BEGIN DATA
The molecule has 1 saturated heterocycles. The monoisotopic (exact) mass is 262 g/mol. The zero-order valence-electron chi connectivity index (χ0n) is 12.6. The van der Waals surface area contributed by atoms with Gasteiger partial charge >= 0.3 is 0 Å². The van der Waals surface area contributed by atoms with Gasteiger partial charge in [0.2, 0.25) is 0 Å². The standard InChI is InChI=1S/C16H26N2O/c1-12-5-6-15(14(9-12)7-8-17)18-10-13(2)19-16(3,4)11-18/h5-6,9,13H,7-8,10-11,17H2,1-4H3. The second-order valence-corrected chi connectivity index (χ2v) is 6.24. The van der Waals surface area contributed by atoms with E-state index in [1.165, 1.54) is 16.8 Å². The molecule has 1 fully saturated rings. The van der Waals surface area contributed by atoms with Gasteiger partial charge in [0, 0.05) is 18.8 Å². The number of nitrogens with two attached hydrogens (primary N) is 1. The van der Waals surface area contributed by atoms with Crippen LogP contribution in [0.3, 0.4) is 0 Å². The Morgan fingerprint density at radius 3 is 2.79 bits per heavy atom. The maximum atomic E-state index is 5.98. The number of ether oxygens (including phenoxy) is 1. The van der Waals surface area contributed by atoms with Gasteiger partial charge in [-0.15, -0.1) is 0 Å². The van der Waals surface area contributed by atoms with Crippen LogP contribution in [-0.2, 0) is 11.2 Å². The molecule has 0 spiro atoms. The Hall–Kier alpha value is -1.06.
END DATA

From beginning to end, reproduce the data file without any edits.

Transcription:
The molecule has 1 saturated heterocycles. The monoisotopic (exact) mass is 262 g/mol. The zero-order valence-electron chi connectivity index (χ0n) is 12.6. The van der Waals surface area contributed by atoms with Gasteiger partial charge >= 0.3 is 0 Å². The van der Waals surface area contributed by atoms with Gasteiger partial charge in [0.2, 0.25) is 0 Å². The standard InChI is InChI=1S/C16H26N2O/c1-12-5-6-15(14(9-12)7-8-17)18-10-13(2)19-16(3,4)11-18/h5-6,9,13H,7-8,10-11,17H2,1-4H3. The second-order valence-corrected chi connectivity index (χ2v) is 6.24. The van der Waals surface area contributed by atoms with E-state index in [1.165, 1.54) is 16.8 Å². The molecule has 1 fully saturated rings. The van der Waals surface area contributed by atoms with Gasteiger partial charge in [0, 0.05) is 18.8 Å². The number of nitrogens with two attached hydrogens (primary N) is 1. The van der Waals surface area contributed by atoms with Crippen LogP contribution in [0.3, 0.4) is 0 Å². The Morgan fingerprint density at radius 3 is 2.79 bits per heavy atom. The maximum atomic E-state index is 5.98. The number of ether oxygens (including phenoxy) is 1. The van der Waals surface area contributed by atoms with Gasteiger partial charge in [-0.15, -0.1) is 0 Å². The van der Waals surface area contributed by atoms with Crippen LogP contribution in [-0.2, 0) is 11.2 Å². The molecule has 0 spiro atoms. The Hall–Kier alpha value is -1.06.